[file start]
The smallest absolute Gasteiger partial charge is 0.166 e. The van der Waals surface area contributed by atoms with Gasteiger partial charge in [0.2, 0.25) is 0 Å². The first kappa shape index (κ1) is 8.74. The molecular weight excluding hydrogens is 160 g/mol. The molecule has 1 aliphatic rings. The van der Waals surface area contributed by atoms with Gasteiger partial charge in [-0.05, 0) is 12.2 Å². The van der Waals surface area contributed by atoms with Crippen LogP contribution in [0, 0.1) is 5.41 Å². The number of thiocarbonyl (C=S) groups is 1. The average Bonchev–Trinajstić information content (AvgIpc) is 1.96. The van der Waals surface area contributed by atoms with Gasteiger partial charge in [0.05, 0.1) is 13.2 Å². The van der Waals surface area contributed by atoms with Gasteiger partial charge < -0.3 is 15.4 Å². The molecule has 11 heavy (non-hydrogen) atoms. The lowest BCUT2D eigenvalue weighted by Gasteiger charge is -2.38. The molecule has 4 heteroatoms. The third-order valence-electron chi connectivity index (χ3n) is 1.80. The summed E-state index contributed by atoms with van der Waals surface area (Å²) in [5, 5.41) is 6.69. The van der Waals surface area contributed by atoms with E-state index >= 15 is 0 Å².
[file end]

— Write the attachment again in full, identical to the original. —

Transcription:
The smallest absolute Gasteiger partial charge is 0.166 e. The van der Waals surface area contributed by atoms with Gasteiger partial charge in [0.2, 0.25) is 0 Å². The first kappa shape index (κ1) is 8.74. The molecular weight excluding hydrogens is 160 g/mol. The molecule has 1 aliphatic rings. The van der Waals surface area contributed by atoms with Gasteiger partial charge in [-0.05, 0) is 12.2 Å². The van der Waals surface area contributed by atoms with Crippen LogP contribution in [0, 0.1) is 5.41 Å². The number of thiocarbonyl (C=S) groups is 1. The average Bonchev–Trinajstić information content (AvgIpc) is 1.96. The van der Waals surface area contributed by atoms with Gasteiger partial charge in [0.05, 0.1) is 13.2 Å². The van der Waals surface area contributed by atoms with Gasteiger partial charge < -0.3 is 15.4 Å². The molecule has 11 heavy (non-hydrogen) atoms. The lowest BCUT2D eigenvalue weighted by Gasteiger charge is -2.38. The molecule has 4 heteroatoms. The third-order valence-electron chi connectivity index (χ3n) is 1.80. The summed E-state index contributed by atoms with van der Waals surface area (Å²) in [5, 5.41) is 6.69. The van der Waals surface area contributed by atoms with E-state index >= 15 is 0 Å².